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Dul Zin Assures Galilee Settlers

Uneasy settlers in Galilee received assurances from Jewish Agency chairman Leon Dulzin yesterday that Israel would never endanger them by returning the Golon Heights to Syria and that the problems plaguing the region would be dealt with expeditiously. Dulzin, chairman of the World Zionist Organization and Jewish Agency Executives, toured Galilee with his chief aides and spoke to representatives of settlements and towns here and in Tiberias, Rosh Pina, Carmiel and other places.

There are two major areas at concern. One is that Israel may one day withdraw from the Golan Heights in the course of a peace settlement with Syria, exposing the upper Galilee once again to the potential threat of Syrian guns. The other is that with priority given to development projects in the Negev where the Israeli army and air force will be deployed after their withdrawal from Sinai, solutions to Galilee’s urgent economic, housing and population problems will have to wait.

Worry over the Golan was aggravated by Foreign Minister Moshe Dayan’s remarks last week that Israel may one day have to chouse peace without the Golan Heights or the Golan without peace. But Dulzin insisted that peace with Syria will not be conditional on territorial compromise on the Heights.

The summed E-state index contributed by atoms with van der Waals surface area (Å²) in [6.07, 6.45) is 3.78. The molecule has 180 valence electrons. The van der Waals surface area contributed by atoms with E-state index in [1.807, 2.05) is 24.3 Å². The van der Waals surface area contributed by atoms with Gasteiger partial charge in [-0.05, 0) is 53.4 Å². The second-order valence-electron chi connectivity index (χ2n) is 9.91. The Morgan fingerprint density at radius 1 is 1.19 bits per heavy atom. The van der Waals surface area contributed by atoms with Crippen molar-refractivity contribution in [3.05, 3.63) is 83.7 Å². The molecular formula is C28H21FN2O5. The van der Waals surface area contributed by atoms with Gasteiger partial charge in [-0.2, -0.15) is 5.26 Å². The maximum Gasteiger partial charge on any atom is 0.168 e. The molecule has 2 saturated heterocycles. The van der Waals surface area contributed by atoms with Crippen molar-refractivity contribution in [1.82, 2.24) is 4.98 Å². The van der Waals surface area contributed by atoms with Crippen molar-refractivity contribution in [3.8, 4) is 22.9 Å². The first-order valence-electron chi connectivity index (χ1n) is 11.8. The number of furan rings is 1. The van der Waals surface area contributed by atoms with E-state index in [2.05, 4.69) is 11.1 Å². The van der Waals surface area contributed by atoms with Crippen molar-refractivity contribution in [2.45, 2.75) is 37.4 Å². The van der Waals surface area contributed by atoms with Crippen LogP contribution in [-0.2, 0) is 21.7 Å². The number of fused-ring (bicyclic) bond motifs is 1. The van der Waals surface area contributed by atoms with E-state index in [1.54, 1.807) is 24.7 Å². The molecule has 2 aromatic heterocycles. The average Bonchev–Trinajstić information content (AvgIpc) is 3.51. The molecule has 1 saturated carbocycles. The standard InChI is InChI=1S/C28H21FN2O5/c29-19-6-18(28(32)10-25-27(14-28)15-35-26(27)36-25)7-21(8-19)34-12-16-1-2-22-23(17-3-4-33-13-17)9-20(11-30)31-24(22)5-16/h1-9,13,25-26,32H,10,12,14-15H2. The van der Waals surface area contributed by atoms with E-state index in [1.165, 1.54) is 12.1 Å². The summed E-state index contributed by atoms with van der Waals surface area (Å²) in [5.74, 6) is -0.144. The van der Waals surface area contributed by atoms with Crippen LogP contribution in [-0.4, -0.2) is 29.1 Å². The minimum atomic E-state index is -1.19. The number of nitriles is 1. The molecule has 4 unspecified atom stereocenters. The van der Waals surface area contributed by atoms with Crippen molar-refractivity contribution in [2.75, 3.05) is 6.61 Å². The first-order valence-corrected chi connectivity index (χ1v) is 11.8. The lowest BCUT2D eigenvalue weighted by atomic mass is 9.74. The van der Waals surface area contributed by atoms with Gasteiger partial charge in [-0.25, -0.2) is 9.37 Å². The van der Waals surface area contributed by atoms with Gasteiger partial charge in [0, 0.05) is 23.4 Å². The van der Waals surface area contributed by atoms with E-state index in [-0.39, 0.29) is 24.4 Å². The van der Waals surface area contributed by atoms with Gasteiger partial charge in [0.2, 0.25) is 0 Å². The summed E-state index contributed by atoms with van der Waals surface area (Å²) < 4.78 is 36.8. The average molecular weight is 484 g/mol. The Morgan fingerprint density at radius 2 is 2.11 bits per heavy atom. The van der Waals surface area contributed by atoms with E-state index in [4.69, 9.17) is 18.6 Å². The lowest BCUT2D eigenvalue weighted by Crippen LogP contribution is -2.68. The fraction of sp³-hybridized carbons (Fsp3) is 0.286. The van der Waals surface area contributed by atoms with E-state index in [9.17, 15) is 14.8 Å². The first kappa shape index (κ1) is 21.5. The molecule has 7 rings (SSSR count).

The issue is not peace without Golan or Golan without peace, Dulzin said. “We want peace and we will remain in the Golan. “He added that Israel’s control of the Golan/Heights Is an essential precondition for any future development of Galilee. “For us the Golan is like Jerusalem, “Dulzin said, meaning that it was not negotiable. The Zionist leader met with the local coordinating committee for Project Renewa in Tiberias. “We have come to understand your region, “he told them.

But Tzvi Rasky, head of the Rosh Pina town council, warned that “time is working against us. If Jews don’t fill the Galilee, others will,” he said. He was referring to the higher birth rate among Israeli Arabs, the majority of whom live in Galilee. Other problems mentioned were the lack of permanent housing units in the Segev region, inadequate public services and communications facilities and a lack of funding for projects designed to improve living standards.

One project envisages the transformation of Carmiel, a new development town, into a center for immigrants and Israeli scientists. Another calls for the establishment of a spiritual center for youths in Tlberias. It would recruit high school students for summer volunteer work in poverty-stricken areas. Today, Dulzin visited Nahariya and Nazareth.

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